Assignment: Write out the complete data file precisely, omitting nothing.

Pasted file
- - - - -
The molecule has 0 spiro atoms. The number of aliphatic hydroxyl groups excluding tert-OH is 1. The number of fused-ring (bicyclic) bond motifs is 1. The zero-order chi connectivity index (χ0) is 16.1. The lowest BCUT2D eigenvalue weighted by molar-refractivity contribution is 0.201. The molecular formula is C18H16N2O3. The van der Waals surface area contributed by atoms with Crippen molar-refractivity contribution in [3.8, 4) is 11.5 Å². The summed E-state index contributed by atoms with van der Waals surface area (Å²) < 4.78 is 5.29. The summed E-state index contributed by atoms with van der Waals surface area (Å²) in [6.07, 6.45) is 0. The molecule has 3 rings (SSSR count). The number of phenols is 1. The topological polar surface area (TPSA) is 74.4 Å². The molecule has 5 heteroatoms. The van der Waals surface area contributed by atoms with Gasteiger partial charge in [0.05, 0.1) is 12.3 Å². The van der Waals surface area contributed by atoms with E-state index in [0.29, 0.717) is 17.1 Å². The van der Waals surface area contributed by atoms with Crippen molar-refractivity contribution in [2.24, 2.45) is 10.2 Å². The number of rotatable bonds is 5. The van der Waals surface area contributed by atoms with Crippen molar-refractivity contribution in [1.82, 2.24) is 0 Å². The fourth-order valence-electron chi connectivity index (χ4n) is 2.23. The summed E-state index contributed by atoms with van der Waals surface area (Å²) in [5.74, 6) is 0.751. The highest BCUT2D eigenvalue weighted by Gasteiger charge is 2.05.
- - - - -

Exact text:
The molecule has 0 spiro atoms. The number of aliphatic hydroxyl groups excluding tert-OH is 1. The number of fused-ring (bicyclic) bond motifs is 1. The zero-order chi connectivity index (χ0) is 16.1. The lowest BCUT2D eigenvalue weighted by molar-refractivity contribution is 0.201. The molecular formula is C18H16N2O3. The van der Waals surface area contributed by atoms with Crippen molar-refractivity contribution in [3.8, 4) is 11.5 Å². The summed E-state index contributed by atoms with van der Waals surface area (Å²) < 4.78 is 5.29. The summed E-state index contributed by atoms with van der Waals surface area (Å²) in [6.07, 6.45) is 0. The molecule has 3 rings (SSSR count). The number of phenols is 1. The topological polar surface area (TPSA) is 74.4 Å². The molecule has 5 heteroatoms. The van der Waals surface area contributed by atoms with Gasteiger partial charge in [0.05, 0.1) is 12.3 Å². The van der Waals surface area contributed by atoms with E-state index in [0.29, 0.717) is 17.1 Å². The van der Waals surface area contributed by atoms with Crippen molar-refractivity contribution in [2.24, 2.45) is 10.2 Å². The number of rotatable bonds is 5. The van der Waals surface area contributed by atoms with Crippen molar-refractivity contribution in [1.82, 2.24) is 0 Å². The fourth-order valence-electron chi connectivity index (χ4n) is 2.23. The summed E-state index contributed by atoms with van der Waals surface area (Å²) in [5.74, 6) is 0.751. The highest BCUT2D eigenvalue weighted by Gasteiger charge is 2.05.